IDC Contracts and Why We Seek Them Out

IDC Contracts and Why We Seek Them Out

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So what is an IDC contract? It stands for Indefinite Delivery Contract (IDC) and is a contracting vehicle that has been awarded to one or more vendors. It facilitates the delivery of supply and service orders.

Why Seek these IDC Contracts out?

For any IDC contracting vehicle one thing is certain, we know that they will be re-competed; making them great for a proactive seller. We can start getting to know the buyer and market directly to him/her.

Any type of multiple year contract is great to have! Most are a minimum of a one year guarantee, having 4 additional option years available.

The Government has 3 IDC contract types:

Requirements Contract

Provides for filling all purchase requirements for supplies or services during a specified contract period. Deliveries are to be scheduled by placing orders with the contractor.

Definite Quantity Contract

Delivery of a definite quantity of supplies, or services for a fixed period. Deliveries are to be scheduled at designated locations upon order.

Indefinite Quantity Contract

An indefinite quantity of specific supplies, or services to be furnished during a fixed period. Deliveries to be scheduled by placing orders with the contractor.

If your price is based on total units over the entire contract, and the government decides not to exercise the option years you will have lost your margins.

The contract shall require the government to order and the contractor to furnish at least a stated minimum quantity of supplies or services. If ordered, the contractor is to furnish any additional quantities not to exceed a stated maximum.

Indefinite Quantity Contracts are often referred to as Task Orders and Delivery Orders.

What is a Task Order

A contract for services that does not procure or specify a firm quantity of services, other than a minimum or maximum quantity. Task orders provide for issuance of orders for the performance of tasks during the period of the contract.

For parts, this would mean opportunities like machining and repair of government parts, metal finishing, etc.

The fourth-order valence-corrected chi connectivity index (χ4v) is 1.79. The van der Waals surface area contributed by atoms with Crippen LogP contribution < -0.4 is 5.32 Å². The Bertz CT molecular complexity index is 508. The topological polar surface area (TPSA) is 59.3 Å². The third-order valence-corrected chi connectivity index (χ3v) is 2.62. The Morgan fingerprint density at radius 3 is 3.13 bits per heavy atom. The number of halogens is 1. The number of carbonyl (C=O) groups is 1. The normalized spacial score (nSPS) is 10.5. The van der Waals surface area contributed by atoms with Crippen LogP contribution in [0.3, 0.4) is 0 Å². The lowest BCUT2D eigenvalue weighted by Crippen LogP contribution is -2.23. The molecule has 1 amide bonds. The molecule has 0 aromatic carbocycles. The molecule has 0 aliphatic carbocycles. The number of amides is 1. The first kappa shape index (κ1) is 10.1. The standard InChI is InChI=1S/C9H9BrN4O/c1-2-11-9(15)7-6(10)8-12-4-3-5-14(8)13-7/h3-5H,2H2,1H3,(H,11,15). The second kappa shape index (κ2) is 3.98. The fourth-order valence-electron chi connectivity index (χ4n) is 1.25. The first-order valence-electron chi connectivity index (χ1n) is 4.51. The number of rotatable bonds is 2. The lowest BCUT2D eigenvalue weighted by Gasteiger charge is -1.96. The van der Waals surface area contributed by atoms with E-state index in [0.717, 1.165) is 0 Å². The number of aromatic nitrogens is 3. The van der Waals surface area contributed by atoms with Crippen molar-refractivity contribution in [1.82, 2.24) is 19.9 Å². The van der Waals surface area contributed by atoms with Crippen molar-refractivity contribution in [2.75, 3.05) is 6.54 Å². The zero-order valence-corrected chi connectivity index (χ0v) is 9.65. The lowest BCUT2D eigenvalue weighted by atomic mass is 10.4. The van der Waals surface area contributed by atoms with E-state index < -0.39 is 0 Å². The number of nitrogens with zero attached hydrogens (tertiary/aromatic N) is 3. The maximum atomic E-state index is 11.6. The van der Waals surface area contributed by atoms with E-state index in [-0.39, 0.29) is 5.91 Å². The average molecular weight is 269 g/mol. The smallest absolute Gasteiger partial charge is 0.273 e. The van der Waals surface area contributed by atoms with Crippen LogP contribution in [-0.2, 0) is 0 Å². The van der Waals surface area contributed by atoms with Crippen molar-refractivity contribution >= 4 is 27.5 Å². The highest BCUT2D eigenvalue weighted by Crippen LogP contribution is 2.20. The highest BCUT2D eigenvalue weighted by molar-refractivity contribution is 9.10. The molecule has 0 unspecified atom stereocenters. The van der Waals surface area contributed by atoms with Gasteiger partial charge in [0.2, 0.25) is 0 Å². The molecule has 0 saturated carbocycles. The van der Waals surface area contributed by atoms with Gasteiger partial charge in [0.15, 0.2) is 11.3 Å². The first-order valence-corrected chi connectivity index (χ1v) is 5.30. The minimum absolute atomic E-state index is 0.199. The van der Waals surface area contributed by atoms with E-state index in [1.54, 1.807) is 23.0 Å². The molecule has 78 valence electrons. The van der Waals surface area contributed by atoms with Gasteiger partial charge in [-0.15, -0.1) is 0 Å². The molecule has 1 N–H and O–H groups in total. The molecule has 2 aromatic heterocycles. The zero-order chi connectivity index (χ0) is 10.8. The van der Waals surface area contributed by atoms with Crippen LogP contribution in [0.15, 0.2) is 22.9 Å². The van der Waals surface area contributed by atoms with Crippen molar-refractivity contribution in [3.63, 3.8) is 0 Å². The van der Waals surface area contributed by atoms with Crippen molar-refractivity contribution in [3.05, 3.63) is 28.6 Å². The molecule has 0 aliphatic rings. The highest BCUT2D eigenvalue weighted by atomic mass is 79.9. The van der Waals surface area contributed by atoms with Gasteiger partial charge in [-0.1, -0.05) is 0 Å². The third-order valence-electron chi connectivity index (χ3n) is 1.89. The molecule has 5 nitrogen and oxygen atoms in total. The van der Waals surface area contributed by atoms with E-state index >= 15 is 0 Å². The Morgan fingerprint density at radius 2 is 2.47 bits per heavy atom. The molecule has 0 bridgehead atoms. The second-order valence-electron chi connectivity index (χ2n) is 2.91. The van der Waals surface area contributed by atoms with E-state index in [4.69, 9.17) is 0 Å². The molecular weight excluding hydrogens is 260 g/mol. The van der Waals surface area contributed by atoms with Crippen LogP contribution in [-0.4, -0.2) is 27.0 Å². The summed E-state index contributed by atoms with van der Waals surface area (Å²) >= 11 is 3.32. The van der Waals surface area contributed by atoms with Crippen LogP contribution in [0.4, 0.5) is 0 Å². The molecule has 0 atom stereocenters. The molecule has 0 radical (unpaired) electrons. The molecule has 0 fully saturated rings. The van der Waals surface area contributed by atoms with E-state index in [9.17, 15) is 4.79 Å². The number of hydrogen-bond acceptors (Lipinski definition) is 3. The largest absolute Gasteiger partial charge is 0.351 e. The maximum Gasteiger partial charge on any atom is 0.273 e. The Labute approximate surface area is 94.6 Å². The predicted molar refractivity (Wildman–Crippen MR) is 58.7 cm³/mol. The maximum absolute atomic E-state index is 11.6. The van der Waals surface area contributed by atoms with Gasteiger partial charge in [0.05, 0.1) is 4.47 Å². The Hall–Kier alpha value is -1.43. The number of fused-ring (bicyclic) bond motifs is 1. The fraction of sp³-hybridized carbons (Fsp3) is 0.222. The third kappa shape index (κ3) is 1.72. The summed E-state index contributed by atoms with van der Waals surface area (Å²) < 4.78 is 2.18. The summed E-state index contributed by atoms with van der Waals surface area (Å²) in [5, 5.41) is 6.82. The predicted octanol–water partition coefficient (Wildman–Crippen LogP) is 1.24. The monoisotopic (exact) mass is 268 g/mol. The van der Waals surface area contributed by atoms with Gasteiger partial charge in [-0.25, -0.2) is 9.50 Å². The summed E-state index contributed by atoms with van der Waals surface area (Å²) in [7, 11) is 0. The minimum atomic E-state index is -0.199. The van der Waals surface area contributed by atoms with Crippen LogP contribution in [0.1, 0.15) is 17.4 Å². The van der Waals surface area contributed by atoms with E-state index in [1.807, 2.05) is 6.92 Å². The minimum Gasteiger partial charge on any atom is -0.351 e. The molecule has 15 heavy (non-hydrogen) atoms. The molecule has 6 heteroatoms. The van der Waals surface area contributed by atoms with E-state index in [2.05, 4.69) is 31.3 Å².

What is a Delivery Order

A contract for supplies that does not procure or specify a firm quantity of supplies, other than a minimum or maximum quantity. Delivery orders provide for the issuance of orders against the period of the contract.

The most common IDC contract seen in the part world is usually an IDIQ (Indefinite Delivery-Indefinite Quantity). IDIQ contracts can have one or more suppliers awarded and usually have 4 option years, making them a 5 year contract.

Responding to IDC contracts

A typical response for this type of solicitation involves submitting a bid as you would a regular solicitation. Base your pricing on the guaranteed minimum for the first year – the government does not have to exercise the option years.

In Conclusion

If your price is based on total units over the entire contract, and the government decides not to exercise the option years you will have lost your margins.

Be sure to read the entire request because under certain situations they can require high volume runs and a tight delivery schedule, or even multiple delivery locations.

To gain this advantage a contractor must become proactive. In this situation, contacting a FOIA Officer before it expires allows us to use a FOIA (Freedom of Information Act) request, and obtain information ahead of the next request.

Using a set aside request can it removed from the unrestricted market and designate a set aside; allowing only those with that set aside to participate in the procurement process.

Remember, the key to being proactive in the Government market is to bid today, and position for tomorrow!